Wacky Plenitude

Celebrating Charleston's prose, poetry and wordy people

“You’d think that a lifetime spent in one town would lead eventually to understanding or at least to boredom (if those two things are not the same). That has not happened. I can still be surprised, for instance, by coincidences, by abrupt outcroppings of irony or by the way history bubbles up in one form or another,” writes the wonderfully gifted novelist, Josephine Humphreys, of her native Charleston.


And one of the places that continually surprises, and inspires her, is Read Brothers store. That ancient King Street commissary of fabrics, old toys, dusty books and who-knows-what. A place packed with “wacky plenitude,” as Humphreys says.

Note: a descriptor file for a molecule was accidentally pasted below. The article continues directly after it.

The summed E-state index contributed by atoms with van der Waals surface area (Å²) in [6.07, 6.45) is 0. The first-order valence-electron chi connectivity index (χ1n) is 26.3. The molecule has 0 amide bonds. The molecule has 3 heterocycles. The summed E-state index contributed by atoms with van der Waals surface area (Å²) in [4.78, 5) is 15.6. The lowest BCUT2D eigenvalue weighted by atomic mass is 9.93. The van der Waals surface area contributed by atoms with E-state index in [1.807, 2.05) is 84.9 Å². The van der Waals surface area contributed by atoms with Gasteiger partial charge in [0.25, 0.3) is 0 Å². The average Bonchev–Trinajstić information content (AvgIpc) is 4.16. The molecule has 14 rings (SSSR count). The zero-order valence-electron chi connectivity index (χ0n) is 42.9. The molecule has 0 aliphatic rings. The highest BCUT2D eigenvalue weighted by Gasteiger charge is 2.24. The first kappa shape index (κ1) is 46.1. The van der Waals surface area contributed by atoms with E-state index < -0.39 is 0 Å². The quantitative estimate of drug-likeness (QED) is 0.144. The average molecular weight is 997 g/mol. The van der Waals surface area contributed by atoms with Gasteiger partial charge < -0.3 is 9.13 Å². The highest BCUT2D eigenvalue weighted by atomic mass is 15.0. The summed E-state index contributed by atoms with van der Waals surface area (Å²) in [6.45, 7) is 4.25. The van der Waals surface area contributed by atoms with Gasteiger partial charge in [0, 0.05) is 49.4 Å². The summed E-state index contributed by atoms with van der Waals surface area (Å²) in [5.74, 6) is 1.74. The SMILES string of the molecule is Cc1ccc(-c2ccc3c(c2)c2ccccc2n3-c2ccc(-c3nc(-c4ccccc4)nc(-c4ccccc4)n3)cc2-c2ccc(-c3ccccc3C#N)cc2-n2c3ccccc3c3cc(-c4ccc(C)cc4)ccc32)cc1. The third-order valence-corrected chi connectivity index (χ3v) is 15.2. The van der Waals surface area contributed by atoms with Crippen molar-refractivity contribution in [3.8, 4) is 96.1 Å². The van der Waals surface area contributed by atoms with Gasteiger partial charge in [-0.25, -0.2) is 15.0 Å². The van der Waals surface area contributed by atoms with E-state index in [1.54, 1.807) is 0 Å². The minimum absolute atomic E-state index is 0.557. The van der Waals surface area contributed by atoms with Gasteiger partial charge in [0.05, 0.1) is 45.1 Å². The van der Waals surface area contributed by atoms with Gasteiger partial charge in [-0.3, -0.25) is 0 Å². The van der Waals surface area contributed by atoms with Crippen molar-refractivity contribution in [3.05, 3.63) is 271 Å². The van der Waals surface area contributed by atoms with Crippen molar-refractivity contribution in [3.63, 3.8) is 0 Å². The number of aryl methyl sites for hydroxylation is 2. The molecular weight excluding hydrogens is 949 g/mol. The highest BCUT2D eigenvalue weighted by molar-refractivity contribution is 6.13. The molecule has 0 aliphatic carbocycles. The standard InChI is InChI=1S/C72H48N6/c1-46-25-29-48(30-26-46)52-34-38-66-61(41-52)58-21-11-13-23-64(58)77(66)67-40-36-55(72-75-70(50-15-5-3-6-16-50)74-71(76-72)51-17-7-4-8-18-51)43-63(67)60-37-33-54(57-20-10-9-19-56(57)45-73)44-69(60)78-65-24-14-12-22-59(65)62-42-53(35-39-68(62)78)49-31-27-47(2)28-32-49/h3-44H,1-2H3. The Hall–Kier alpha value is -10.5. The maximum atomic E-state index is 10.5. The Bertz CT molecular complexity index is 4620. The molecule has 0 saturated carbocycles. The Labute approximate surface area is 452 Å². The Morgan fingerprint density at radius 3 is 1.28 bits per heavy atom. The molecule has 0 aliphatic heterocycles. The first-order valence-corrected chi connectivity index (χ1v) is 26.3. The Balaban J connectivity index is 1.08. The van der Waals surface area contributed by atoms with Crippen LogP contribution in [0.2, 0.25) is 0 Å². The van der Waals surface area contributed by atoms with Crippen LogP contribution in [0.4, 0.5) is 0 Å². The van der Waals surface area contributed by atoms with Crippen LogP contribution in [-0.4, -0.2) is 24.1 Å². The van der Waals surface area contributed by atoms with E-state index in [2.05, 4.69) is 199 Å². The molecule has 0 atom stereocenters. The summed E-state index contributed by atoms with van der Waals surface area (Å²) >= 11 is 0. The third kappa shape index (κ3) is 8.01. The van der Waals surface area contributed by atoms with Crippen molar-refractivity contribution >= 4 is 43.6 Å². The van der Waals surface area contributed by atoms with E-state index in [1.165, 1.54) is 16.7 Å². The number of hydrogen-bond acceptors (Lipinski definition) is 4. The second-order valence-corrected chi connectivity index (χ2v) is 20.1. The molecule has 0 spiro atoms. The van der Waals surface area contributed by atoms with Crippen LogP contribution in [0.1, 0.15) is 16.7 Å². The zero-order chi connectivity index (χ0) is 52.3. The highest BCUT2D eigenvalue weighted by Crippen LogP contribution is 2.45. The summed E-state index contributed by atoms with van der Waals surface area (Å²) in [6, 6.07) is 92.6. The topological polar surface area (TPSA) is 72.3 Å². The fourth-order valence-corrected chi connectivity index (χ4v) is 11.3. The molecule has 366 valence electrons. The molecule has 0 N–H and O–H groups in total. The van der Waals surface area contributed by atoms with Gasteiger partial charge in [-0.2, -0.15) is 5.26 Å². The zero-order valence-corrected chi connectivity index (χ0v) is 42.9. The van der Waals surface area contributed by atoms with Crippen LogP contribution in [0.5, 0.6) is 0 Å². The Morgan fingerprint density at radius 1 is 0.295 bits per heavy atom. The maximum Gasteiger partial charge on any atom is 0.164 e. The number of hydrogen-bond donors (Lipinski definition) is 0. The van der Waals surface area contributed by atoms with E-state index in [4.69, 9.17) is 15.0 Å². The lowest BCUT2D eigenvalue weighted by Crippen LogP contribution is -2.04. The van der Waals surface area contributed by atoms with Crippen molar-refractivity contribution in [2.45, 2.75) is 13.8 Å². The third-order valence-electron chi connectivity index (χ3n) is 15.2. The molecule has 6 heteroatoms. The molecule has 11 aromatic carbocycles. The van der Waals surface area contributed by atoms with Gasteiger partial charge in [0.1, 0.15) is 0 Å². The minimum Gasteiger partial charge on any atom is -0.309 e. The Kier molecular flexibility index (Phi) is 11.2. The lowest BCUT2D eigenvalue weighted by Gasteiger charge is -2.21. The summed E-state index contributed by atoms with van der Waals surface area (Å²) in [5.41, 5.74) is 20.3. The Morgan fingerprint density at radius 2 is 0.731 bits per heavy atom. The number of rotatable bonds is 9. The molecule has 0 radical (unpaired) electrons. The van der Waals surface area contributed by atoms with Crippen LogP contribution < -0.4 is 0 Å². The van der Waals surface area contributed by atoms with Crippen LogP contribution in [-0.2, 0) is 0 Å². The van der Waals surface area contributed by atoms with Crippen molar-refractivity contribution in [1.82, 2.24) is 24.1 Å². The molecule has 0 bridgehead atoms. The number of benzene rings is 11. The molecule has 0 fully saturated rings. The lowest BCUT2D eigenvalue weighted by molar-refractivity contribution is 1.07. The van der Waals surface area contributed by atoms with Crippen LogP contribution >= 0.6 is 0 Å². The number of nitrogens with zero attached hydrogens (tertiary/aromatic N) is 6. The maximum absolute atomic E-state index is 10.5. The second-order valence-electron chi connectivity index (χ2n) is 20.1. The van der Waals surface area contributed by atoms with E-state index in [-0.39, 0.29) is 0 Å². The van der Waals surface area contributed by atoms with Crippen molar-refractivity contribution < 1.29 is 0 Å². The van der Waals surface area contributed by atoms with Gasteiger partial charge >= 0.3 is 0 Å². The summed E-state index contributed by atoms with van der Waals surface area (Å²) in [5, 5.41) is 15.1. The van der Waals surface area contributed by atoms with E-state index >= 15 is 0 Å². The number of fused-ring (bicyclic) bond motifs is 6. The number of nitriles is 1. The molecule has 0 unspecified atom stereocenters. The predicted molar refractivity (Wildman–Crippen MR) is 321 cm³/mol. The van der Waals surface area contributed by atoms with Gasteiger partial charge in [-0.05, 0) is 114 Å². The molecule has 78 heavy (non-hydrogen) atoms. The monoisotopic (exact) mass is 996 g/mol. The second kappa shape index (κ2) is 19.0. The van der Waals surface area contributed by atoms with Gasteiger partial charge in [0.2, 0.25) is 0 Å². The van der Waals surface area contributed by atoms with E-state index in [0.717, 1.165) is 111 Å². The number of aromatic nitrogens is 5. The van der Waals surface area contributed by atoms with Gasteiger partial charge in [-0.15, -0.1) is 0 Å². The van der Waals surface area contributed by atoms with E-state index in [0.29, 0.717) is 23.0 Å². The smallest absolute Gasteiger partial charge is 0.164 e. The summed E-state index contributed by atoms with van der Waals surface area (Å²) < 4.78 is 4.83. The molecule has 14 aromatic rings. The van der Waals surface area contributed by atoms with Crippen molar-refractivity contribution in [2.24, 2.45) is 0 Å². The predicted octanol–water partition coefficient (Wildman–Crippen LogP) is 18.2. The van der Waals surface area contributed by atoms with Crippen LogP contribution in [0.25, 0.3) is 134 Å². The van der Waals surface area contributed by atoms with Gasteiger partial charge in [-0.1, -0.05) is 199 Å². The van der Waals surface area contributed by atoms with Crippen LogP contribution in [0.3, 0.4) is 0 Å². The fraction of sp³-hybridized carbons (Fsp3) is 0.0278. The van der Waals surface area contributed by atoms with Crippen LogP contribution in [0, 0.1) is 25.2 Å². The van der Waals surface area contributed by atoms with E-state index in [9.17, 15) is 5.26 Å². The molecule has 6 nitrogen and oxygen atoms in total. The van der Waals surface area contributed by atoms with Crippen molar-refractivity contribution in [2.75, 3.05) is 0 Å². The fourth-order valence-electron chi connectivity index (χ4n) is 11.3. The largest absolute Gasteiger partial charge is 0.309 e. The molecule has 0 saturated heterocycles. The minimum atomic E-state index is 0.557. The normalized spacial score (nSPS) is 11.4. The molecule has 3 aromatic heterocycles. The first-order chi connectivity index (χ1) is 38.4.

Read Bros. is a perfect microcosm, or metaphor, for literary Charleston. A town stocked with a wacky plenitude of what-nots and wild tales, with “characters” and Confederate reenactors, with romance and beauty and hundreds of years of hopes and heart ache. All of which makes Charleston a literary haven — or at least it does for me.


Welcome to my bloggish ode to all that inspires literary artists and word fiends in Charleston. Check in here at Word on the Street and we’ll go reading and exploring, meet local up-and-coming writers and New York Times best-selling authors. We’ll find words on the street and poetry in the pluff…no, sorry, ain’t going to dip into cliche on my first post. Got to save something for later…

So stay tuned.